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  • Kirsten
    January 1, 1970
    I have an advanced reader copy, and I'm glad they put some colour pages in as samples - this is going to be a stunning book when in full colour, and the story's pretty good too!
  • Cindy Mitchell *Kiss the Book*
    January 1, 1970
    The Witch’s Hand by Nathan Page, 352 pages. GRAPHIC NOVEL. Alfred A. Knopf (Random House), 2020. $18.Language: R (63 swears, 1 “f”); Mature Content: PG; Violence: PG13BUYING ADVISORY: MS, HS - OPTIONALAUDIENCE APPEAL: AVERAGEAfter solving a case to find a missing dog, Al and Pete, with their adoptive sister Charlie, are told to take a day off cases and enjoy the summer like normal kids. And they do. Until a suspicious storm incites investigation, leading to magic and witches and a whole lot of t The Witch’s Hand by Nathan Page, 352 pages. GRAPHIC NOVEL. Alfred A. Knopf (Random House), 2020. $18.Language: R (63 swears, 1 “f”); Mature Content: PG; Violence: PG13BUYING ADVISORY: MS, HS - OPTIONALAUDIENCE APPEAL: AVERAGEAfter solving a case to find a missing dog, Al and Pete, with their adoptive sister Charlie, are told to take a day off cases and enjoy the summer like normal kids. And they do. Until a suspicious storm incites investigation, leading to magic and witches and a whole lot of trouble.Like the Hardy boys, these twin brothers find ways to get into trouble and reveal secrets as amatuer sleuths -- Al and Pete just have more fanciful resources. Their story was interesting to read, though a little darker and more dire than I imagined with murder and a remorseless villian. The illustrations by Shannon do a marvelous job of conveying the sinister and foreboding vibe of the story and were my favorite part of this book.Reviewer: Carolina Herdegenhttps://kissthebook.blogspot.com/2020...
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  • Carro Herdegen
    January 1, 1970
    Language: R (63 swears, 1 “f”); Mature Content: PG; Violence: PG13After solving a case to find a missing dog, Al and Pete, with their adoptive sister Charlie, are told to take a day off cases and enjoy the summer like normal kids. And they do. Until a suspicious storm incites investigation, leading to magic and witches and a whole lot of trouble.Like the Hardy boys, these twin brothers find ways to get into trouble and reveal secrets as amatuer sleuths -- Al and Pete just have more fanciful reso Language: R (63 swears, 1 “f”); Mature Content: PG; Violence: PG13After solving a case to find a missing dog, Al and Pete, with their adoptive sister Charlie, are told to take a day off cases and enjoy the summer like normal kids. And they do. Until a suspicious storm incites investigation, leading to magic and witches and a whole lot of trouble.Like the Hardy boys, these twin brothers find ways to get into trouble and reveal secrets as amatuer sleuths -- Al and Pete just have more fanciful resources. Their story was interesting to read, though a little darker and more dire than I imagined with murder and a remorseless villian. The illustrations by Shannon do a marvelous job of conveying the sinister and foreboding vibe of the story and were my favorite part of this book.Reviewed for https://kissthebook.blogspot.com/
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  • Andrew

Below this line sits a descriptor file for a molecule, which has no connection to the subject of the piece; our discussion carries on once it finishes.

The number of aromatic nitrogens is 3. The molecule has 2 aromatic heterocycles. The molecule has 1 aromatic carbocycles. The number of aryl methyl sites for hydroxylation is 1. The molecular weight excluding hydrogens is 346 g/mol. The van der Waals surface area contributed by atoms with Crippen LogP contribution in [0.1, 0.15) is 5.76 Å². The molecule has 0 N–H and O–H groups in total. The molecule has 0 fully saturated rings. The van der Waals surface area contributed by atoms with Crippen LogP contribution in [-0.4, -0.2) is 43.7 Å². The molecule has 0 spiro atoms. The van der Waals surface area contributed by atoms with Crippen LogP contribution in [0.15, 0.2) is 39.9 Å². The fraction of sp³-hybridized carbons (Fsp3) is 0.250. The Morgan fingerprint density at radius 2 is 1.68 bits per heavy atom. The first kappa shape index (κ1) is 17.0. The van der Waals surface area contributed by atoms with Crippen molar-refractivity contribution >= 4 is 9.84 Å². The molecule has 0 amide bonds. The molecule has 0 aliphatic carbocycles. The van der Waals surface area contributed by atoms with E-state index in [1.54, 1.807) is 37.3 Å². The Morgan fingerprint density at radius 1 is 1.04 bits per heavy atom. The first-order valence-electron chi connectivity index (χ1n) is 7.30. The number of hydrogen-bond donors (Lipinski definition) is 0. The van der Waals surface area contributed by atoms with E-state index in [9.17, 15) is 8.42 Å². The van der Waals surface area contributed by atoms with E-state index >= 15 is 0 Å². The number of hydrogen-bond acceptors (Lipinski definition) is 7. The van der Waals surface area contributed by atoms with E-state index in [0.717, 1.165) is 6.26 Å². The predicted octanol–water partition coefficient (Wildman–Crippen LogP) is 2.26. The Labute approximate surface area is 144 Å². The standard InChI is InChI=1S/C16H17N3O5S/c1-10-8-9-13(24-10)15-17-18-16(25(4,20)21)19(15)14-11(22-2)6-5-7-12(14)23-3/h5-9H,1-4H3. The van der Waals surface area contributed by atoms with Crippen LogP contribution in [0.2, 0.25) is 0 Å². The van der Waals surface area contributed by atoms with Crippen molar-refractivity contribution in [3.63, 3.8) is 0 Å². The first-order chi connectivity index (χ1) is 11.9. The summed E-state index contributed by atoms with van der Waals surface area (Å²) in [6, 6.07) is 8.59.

January 1, 1970
    While this book is listed as YA, it certainly looks to tackle emotions that are deeper than you may find in other stories under this monicker. The story itself is well written and provides the basis for further adventures (Al, Pete & Charlie are all likable characters that developed well through this first tale).The illustrations are awesome as well, love the Tin Tin-esque style to the book! Look forward to reading what the twins get up to next. While this book is listed as YA, it certainly looks to tackle emotions that are deeper than you may find in other stories under this monicker. The story itself is well written and provides the basis for further adventures (Al, Pete & Charlie are all likable characters that developed well through this first tale).The illustrations are awesome as well, love the Tin Tin-esque style to the book! Look forward to reading what the twins get up to next.
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  • Lucy Ferr
    January 1, 1970
    Just a fun read. The characters are full of heart and the story is fun to follow. The dynamic between the family members (and extended members) is very touching and comes off as very real. The illustrations are a great accompaniment to the 1960s story too, it all meshes really well together. I had a very hard time putting it down.Overall really enjoyed it and highly recommend.
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  • Mandy
    January 1, 1970
    4.5/5A delightful read that felt both fresh and nostalgic. Love the story and art both!Check out my full review at Forever Young Adult. 4.5/5A delightful read that felt both fresh and nostalgic. Love the story and art both!Check out my full review at Forever Young Adult.
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  • Parker J
    January 1, 1970
    IM TRULY OBSESSED! It’s funny, it’s cute, it’s intriguing, it’s gay, it’s full of ghosts, it’s feminist, it’s full of badass characters, it’s full of found family. It has everything I need in a book and more. Give me volume 2 immediately
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  • Raven Black
    January 1, 1970
    Familiar story, with modern twists. Magic, family, history and good vs evil.
  • Emily
    January 1, 1970
    Y’all, this graphic novel is amazing. The art is fantastic and I’m so invested in the world and the characters. I will definitely be reading all the Montague Twin stories.
  • Ben
    January 1, 1970
    I liked the characters and writing more than the plot, but I'd probably check out the further adventures of this magic-wielding, mystery-solving crew.
  • Amanda [Novel Addiction]
    January 1, 1970
    This was great! I would definitely read more by this author, with these characters, etc.